Specifically, in relation to the additional detail provided regarding imports of Category 21 Hollow Sections from Turkey, the Commission Implementing Regulation, brought into effect on 1 July 2021, allocated a country-specific TRQ for Turkey of some 70,000 tonnes of hollow steel for the quarter 1 July 2021 – 30 September 2021. The online TRQ calculator confirms that the full quota was exhausted on 1 July 2021, which supports the Commission position that some 3rd country exporters are applying damaging and aggressive trade tactics in relation to the utilisation of the available TRQ and is relevant to the case of interest to your enquiry.

Furthermore, Turkey was assigned the largest TRQ when compared to the other major exporters of Category 21 Hollow Sections. Comparatively, the next ranked 3rd country, the United Kingdom was assigned a TRQ of 42,000 tonnes for the same period and as of 12 July 2021, there remains a balance of 10,000 tonnes that can be imported from the United Kingdom within the available TRQ. Similarly, North Macedonia was assigned nearly 23,000 tonnes for the same period and there remains some 19,000 tonnes of the TRQ available. My Department’s analysis suggests that of the 7 countries assigned a specific quarterly TRQ, only Turkey and Russia have exhausted their quarterly TRQ already and there remains TRQs available in the other 5 countries with a country specific TRQ and some 64,000 tonnes available within the global quota.

Notwithstanding the general level of availability of TRQs across the system, it is recognised that importers can face significant administrative burdens when trying to source material from 3rd countries where there is a limited commercial relationship between the producer and the importer. In that regard, officials in my Department have routinely raised this concern with Commission officials and will continue to do so on foot of the information that has been included as part of this Parliamentary Question. It is in the interest of our steel importers that they develop strong commercial relationships with a range of 3rd country producers to ensure that they can source their requirements from a diverse range of 3rd country providers.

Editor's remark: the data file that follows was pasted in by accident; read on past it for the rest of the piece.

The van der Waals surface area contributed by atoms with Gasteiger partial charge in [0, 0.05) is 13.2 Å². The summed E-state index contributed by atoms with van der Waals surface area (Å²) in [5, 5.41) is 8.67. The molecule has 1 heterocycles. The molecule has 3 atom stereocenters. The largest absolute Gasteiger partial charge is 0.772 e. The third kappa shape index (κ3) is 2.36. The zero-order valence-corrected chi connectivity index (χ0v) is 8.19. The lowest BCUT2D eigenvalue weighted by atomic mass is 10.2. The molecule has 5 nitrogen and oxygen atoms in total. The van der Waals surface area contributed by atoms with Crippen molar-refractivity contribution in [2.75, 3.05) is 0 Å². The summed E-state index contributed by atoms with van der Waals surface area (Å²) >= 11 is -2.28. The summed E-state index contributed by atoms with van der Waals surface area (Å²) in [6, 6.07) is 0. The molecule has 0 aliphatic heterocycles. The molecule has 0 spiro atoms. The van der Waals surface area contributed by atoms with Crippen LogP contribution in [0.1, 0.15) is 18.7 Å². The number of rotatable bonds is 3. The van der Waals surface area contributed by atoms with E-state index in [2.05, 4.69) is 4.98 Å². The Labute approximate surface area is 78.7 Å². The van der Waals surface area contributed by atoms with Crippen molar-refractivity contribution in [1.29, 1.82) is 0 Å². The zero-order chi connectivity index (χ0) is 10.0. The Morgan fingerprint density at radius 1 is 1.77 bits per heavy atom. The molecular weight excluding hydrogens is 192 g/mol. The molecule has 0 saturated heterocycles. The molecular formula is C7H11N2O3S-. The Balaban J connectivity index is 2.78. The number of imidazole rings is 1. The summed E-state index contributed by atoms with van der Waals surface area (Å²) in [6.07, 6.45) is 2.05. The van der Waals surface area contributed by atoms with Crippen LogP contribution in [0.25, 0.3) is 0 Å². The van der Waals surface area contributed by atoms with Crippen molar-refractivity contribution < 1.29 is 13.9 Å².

Moreover, it is important to note that the current Measures in place include a 3% year-on-year liberalisation rate which means that the available TRQs increase each year by 3% from the benchmark period of 2015-2017. Therefore, TRQs for the periods 2021/22 and 2022/23 will reach the import highs recorded in 2018 when the Measures were first introduced, meaning that imports of steel into the EU will have to exceed the import levels of 2018 before the 25% safeguard tariff would apply. In designing the Measures, the European Commission has sought to ensure full compliance with the safeguard rules provided for under the World Trade Organisation and the Commission has reassured Member States that it continues to monitor the situation for both producers, users and importers to limit any negative impact of the application of the Measures.

Finally, officials in my Department continue to engage with Irish industry and representative groups on the matter and liaise closely with EU officials regarding the operation of the safeguard measures to ensure that they continue to meet their objective in guarding EU steel producers from the harmful impact of trade diversion of steel while at the same time ensuring that the EU market stays open to fair and sustainable competition where EU importers can secure supply at competitive prices.

As always, steel sourced within the EU is not subject to any such tariffs as part of the Single Market.